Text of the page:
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With IMATS Los Angeles just around the corner, the buzz surrounding this huge industry event is deafening. To give you an idea of how big, let’s just say 10K tickets were sold and over 200 vendors will be present. The show offers excellent make-up educations classes taught by the industry’s best, live on-stage presentations, special make-up effects demonstrations, show-only offers by the best make-up brands, Battle of the Brushes student competition and more!

How did something that was just a “trial” become so popular? Last night, when Deverill Weekes interviewed Michael Key, make-up artist and the man behind IMATS and Make-up Artist Magazine, we got a simple answer: there was a need for it.

Michael is a musician who was caught in a twist of fate. When asked what started his career in make-up, he replied, “music was my first love, but it wasn’t taking. I’ve always loved movies, and I came across ‘Cinefex’ a magazine that covers behind the scenes movie make-up. It had a step-by-step on how to sculpt, and I thought, `I could do that’. So, I went to a hobby store, purchased plaster and clay and did everything wrong.” It turns out, that after 7 weeks, he successfully sculpted a head. He and his friends used it as a prop to scare people. Then, he got his friends to pitch in to purchase foam latex, so they too could have their own props. Project after project Michael was able to make somewhat of a portfolio, although, he credits his “gift of gab” for getting him his first make-up effects studio job.

Michael’s make-up career includes five Emmy Award nominations, and two wins for Star Trek: Deep Space Nine. His make-up credits include Indiana Jones and the Kingdom of the Crystal Skull, Planet of the Apes, How the Grinch Stole Christmas, Charmed, Batman and Robin and more. (IMDb: Michael Key)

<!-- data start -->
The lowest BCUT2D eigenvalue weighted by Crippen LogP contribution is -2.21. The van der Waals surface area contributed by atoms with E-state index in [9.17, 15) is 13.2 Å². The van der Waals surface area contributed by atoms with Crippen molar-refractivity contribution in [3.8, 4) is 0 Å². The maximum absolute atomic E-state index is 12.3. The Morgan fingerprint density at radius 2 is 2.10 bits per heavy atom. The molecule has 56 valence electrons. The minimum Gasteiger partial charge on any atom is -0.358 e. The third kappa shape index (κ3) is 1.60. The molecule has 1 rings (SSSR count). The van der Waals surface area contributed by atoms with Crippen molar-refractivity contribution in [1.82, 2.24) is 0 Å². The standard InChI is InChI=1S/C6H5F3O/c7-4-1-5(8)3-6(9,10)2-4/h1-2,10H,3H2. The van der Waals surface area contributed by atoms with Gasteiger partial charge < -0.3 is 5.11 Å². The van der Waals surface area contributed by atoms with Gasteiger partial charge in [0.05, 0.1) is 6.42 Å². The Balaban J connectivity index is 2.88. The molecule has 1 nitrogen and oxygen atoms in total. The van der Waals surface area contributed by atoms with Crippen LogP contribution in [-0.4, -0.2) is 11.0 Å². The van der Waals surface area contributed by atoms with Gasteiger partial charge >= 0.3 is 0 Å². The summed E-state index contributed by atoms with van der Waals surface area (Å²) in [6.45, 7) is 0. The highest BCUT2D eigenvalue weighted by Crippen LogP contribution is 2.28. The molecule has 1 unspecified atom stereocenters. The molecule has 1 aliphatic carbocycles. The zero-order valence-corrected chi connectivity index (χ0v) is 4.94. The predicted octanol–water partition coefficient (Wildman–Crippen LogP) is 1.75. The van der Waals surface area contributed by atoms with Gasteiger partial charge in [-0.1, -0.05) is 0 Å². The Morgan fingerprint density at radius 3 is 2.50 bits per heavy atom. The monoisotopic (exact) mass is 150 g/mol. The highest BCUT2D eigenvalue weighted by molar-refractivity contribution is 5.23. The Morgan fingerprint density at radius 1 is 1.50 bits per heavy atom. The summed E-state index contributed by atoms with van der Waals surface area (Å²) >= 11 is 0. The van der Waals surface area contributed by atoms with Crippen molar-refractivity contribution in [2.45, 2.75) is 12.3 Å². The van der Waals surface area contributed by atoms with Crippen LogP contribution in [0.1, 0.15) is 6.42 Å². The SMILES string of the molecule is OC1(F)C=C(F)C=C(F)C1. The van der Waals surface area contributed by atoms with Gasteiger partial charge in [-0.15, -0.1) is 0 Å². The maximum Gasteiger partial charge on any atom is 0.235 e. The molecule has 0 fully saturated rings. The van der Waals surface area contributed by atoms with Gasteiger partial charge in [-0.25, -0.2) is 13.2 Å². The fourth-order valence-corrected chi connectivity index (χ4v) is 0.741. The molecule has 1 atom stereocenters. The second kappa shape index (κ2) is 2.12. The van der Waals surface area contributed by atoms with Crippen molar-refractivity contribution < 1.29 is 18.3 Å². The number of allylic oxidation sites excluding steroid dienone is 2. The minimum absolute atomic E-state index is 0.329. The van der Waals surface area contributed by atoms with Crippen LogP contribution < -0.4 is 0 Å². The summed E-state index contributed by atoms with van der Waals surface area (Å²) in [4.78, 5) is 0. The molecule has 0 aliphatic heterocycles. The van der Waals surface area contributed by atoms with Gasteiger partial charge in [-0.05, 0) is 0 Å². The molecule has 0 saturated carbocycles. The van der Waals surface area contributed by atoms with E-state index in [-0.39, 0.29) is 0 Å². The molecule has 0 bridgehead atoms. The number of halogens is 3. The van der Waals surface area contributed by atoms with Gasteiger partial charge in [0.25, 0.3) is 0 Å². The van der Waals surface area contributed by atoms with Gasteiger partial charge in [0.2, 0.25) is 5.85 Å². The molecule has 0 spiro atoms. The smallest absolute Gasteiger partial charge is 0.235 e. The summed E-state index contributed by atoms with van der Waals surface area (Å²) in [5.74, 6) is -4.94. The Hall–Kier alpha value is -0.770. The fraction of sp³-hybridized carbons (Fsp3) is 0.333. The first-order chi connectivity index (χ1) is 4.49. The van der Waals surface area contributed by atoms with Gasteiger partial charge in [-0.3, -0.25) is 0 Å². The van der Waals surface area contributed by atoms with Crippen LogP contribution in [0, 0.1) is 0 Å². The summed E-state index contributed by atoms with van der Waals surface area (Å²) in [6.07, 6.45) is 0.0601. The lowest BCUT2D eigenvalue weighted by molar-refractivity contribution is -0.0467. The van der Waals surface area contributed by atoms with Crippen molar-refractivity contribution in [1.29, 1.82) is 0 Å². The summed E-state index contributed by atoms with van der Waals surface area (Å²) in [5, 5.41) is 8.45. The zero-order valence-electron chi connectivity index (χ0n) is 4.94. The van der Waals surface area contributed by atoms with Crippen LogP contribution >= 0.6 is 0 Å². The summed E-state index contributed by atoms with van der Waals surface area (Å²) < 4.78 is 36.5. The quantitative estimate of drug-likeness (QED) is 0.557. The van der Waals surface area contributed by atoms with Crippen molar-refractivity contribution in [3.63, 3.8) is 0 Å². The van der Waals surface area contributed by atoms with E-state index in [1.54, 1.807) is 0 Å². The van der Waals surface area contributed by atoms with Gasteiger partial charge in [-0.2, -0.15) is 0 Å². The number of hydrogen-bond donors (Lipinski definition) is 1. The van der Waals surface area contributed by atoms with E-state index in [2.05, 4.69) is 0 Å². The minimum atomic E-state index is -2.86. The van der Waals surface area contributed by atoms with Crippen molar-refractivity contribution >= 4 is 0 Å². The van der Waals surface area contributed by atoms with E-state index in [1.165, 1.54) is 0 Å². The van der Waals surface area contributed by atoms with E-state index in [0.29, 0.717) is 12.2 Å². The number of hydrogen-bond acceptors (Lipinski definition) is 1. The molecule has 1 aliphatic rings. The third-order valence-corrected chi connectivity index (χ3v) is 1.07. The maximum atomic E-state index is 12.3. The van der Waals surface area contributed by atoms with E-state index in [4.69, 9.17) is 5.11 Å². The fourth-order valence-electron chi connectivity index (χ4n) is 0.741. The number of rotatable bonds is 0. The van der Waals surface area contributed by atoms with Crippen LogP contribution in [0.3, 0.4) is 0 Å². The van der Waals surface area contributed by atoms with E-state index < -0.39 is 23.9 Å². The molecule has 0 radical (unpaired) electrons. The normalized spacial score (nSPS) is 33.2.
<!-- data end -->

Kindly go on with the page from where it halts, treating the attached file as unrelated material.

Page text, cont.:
Deverill asked, “Who were your heroes and mentors?” With no hesitation, Michael names Michael Westmore, Jack Dawn, Christopher Tucker, Jack Pierce, Rick Baker, and Dick Smith. He credits Michael Westmore for teaching him lessons you don’t learn in a text book, like how to work with a producer and how to present yourself as a class act. He is grateful for Dick Smith for agreeing to be a part of the first IMATS stating that because of Mr. Smith, it was a success.

During Michael Key’s early career, he noticed that there weren’t enough resources for aspiring artists. Everything he learned was from trial and error and knowledge shared by his peers and mentors. Because this knowledge was so valuable, he was inspired to get it in writing and thus Make-up Artist Magazine was born. He admits that he’s shocked it went beyond the first three issues, but today we celebrate 106 issues of a great publication.